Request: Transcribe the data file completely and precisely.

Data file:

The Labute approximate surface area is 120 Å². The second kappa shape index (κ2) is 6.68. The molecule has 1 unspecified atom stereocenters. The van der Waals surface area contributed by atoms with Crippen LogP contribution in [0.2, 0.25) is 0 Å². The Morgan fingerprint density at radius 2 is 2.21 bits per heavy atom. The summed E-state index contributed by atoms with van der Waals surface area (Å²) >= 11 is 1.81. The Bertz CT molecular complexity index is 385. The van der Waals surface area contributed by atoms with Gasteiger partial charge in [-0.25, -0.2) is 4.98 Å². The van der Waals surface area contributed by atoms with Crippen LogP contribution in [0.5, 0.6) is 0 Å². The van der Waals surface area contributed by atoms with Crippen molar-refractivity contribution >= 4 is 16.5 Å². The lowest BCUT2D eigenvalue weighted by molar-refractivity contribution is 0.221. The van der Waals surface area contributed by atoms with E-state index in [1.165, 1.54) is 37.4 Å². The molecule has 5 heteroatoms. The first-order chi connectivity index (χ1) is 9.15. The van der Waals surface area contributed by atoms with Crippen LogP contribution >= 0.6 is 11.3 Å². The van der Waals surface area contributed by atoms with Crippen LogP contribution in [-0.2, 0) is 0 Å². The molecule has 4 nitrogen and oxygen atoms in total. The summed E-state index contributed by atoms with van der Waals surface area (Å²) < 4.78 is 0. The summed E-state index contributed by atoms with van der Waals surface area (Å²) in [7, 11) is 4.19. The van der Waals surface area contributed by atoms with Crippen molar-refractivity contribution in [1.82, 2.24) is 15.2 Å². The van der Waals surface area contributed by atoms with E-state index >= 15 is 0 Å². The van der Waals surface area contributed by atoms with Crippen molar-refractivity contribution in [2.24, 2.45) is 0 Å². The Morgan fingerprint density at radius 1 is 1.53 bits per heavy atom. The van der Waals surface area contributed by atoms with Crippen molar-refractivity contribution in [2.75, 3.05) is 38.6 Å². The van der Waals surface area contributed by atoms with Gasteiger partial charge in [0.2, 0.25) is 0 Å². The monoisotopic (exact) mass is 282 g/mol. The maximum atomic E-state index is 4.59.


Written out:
The Labute approximate surface area is 120 Å². The second kappa shape index (κ2) is 6.68. The molecule has 1 unspecified atom stereocenters. The van der Waals surface area contributed by atoms with Crippen LogP contribution in [0.2, 0.25) is 0 Å². The Morgan fingerprint density at radius 2 is 2.21 bits per heavy atom. The summed E-state index contributed by atoms with van der Waals surface area (Å²) >= 11 is 1.81. The Bertz CT molecular complexity index is 385. The van der Waals surface area contributed by atoms with Gasteiger partial charge in [-0.25, -0.2) is 4.98 Å². The van der Waals surface area contributed by atoms with Crippen LogP contribution in [0.5, 0.6) is 0 Å². The van der Waals surface area contributed by atoms with Crippen molar-refractivity contribution >= 4 is 16.5 Å². The lowest BCUT2D eigenvalue weighted by molar-refractivity contribution is 0.221. The van der Waals surface area contributed by atoms with E-state index in [1.165, 1.54) is 37.4 Å². The molecule has 5 heteroatoms. The first-order chi connectivity index (χ1) is 9.15. The van der Waals surface area contributed by atoms with Crippen LogP contribution >= 0.6 is 11.3 Å². The van der Waals surface area contributed by atoms with Crippen LogP contribution in [-0.2, 0) is 0 Å². The molecule has 4 nitrogen and oxygen atoms in total. The summed E-state index contributed by atoms with van der Waals surface area (Å²) < 4.78 is 0. The summed E-state index contributed by atoms with van der Waals surface area (Å²) in [7, 11) is 4.19. The van der Waals surface area contributed by atoms with Crippen molar-refractivity contribution in [1.82, 2.24) is 15.2 Å². The van der Waals surface area contributed by atoms with E-state index >= 15 is 0 Å². The van der Waals surface area contributed by atoms with Crippen molar-refractivity contribution in [2.24, 2.45) is 0 Å². The Morgan fingerprint density at radius 1 is 1.53 bits per heavy atom. The van der Waals surface area contributed by atoms with Crippen molar-refractivity contribution in [2.75, 3.05) is 38.6 Å². The van der Waals surface area contributed by atoms with Gasteiger partial charge in [0.2, 0.25) is 0 Å². The monoisotopic (exact) mass is 282 g/mol. The maximum atomic E-state index is 4.59.